UNDP-UN Women initiative, in collaboration with the Pardee Center, generates new poverty forecasts accounting for the effect of COVID-19
We’ve heard the dire economic predictions and warnings that COVID-19 is pushing more people into extreme poverty. But new poverty forecasts commissioned by UN Women and UNDP, and conducted by the Pardee Center for International Futures at the University of Denver, offer the first global estimates of extreme poverty by sex and age, which take into account the economic fallout from the pandemic. The data indicates that COVID-19 has unleashed a powerful boomerang effect that reverses the progress we’ve already made.
Not surprisingly, these data also confirm that women and girls – already overrepresented among the world’s extreme poor by 6 million – will continue to be those hardest hit. Yet, these figures are only the tip of the iceberg. While they account for the overall economic slowdown, they do not reflect the specific challenges faced by women, such as their higher job losses, shrinking work hours and greater care burdens.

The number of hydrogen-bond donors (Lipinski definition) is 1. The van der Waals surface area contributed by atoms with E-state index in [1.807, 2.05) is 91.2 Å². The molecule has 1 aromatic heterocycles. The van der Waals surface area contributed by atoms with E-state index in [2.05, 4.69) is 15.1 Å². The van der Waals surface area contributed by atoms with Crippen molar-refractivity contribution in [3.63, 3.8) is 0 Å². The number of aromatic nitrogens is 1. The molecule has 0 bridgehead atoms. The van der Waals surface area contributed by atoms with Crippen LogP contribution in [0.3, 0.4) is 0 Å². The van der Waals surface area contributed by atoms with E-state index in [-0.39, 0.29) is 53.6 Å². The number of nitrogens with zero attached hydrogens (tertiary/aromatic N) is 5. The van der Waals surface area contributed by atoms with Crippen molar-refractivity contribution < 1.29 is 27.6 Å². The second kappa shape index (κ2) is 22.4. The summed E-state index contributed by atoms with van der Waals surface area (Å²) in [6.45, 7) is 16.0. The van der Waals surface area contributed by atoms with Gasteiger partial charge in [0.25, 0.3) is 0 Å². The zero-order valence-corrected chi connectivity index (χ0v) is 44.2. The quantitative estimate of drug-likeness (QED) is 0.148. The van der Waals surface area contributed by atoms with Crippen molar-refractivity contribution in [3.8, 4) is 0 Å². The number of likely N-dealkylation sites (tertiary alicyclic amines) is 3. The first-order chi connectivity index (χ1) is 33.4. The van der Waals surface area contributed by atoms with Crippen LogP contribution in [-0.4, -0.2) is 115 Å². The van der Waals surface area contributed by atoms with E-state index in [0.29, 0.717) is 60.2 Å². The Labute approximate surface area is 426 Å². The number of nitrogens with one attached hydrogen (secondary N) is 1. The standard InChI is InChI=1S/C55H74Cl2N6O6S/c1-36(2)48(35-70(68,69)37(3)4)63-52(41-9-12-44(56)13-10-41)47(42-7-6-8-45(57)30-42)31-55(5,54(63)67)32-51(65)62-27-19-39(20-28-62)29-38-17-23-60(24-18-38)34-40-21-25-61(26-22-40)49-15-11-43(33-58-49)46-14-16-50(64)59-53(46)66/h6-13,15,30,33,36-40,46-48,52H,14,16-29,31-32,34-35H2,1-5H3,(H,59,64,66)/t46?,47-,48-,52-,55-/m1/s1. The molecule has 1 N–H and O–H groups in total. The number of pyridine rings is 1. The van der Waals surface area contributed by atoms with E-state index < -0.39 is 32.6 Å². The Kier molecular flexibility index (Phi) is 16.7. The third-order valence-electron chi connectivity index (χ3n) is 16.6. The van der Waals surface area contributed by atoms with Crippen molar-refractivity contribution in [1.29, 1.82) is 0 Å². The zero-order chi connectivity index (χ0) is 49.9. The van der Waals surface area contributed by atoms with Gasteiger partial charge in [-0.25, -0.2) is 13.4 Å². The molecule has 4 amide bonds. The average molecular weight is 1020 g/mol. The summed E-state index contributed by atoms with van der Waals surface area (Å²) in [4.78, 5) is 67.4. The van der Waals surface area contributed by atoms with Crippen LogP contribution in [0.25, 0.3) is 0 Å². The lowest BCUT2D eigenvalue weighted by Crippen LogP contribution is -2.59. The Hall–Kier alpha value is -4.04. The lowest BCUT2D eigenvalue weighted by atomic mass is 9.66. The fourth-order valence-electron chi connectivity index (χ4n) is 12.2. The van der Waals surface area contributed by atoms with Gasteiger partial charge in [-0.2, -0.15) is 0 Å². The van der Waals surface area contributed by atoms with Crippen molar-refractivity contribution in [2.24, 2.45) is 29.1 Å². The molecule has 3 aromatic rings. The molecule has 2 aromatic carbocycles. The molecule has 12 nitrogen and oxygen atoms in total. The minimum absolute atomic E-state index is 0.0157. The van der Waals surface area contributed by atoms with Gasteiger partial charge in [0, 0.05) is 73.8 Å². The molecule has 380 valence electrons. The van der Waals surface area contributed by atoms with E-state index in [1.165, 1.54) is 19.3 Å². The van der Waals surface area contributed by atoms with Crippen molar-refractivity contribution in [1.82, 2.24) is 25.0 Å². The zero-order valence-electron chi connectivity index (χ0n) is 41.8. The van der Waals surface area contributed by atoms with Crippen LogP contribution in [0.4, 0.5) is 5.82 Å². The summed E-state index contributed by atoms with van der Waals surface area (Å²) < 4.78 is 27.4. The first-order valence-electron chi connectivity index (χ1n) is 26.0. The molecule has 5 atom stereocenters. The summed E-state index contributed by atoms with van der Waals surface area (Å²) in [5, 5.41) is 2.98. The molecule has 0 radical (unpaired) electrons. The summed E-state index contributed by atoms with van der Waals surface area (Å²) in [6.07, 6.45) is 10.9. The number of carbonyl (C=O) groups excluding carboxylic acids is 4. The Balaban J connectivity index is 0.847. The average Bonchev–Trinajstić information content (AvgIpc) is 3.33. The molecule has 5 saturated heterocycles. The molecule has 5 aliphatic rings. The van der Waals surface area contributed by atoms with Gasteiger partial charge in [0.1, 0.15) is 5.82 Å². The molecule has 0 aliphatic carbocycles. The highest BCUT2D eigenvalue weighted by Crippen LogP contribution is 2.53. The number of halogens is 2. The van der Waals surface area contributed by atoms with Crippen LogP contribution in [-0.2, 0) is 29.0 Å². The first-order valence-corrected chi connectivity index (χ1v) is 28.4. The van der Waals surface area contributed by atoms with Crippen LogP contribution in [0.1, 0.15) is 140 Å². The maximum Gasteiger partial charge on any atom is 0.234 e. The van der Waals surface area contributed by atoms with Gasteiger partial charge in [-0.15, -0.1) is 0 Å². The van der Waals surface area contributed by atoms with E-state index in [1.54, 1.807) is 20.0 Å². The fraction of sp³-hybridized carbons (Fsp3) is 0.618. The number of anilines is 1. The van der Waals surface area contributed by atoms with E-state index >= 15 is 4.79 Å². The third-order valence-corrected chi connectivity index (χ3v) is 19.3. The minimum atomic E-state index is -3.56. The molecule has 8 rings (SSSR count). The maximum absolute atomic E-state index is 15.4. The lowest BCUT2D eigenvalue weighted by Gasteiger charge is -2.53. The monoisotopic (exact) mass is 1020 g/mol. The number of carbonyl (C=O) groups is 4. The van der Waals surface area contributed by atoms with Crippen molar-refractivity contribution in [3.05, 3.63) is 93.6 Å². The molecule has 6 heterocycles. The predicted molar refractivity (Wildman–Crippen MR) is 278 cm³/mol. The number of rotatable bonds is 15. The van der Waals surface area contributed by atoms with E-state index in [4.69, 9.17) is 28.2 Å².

Women and girls will continue to be the majority of the poor
Unless measures are taken to shield the most vulnerable, by this time next year 435 million women and girls will be living on less than $1.90 a day worldwide – including 47 million specifically impoverished by COVID-19.
These new forecasts signal a worrying reversal in gains towards eradicating poverty. Poverty rates had been declining steadily since the late 1990s – and the number of women living in extreme poverty was expected to fall by 2.7% between 2019 and 2021. However, new poverty forecasts indicate a rise of some 9.1%. The result looks to be a powerful boomerang effect that reverses the progress we’ve already made.
Global population living below the international poverty line by sex, all ages
Girls and young women stand to be particularly affected by extreme poverty
The age profile of poor females confirms that girls 0-14 and young women 15-24 account for nearly two in every three extreme poor females (43.7% and 17.2% respectively), a distribution that is projected to change little by 2030.
Percentage distribution of poor females by age
Gender gaps in extreme poverty, already biased against women, will worsen as a result of the crisis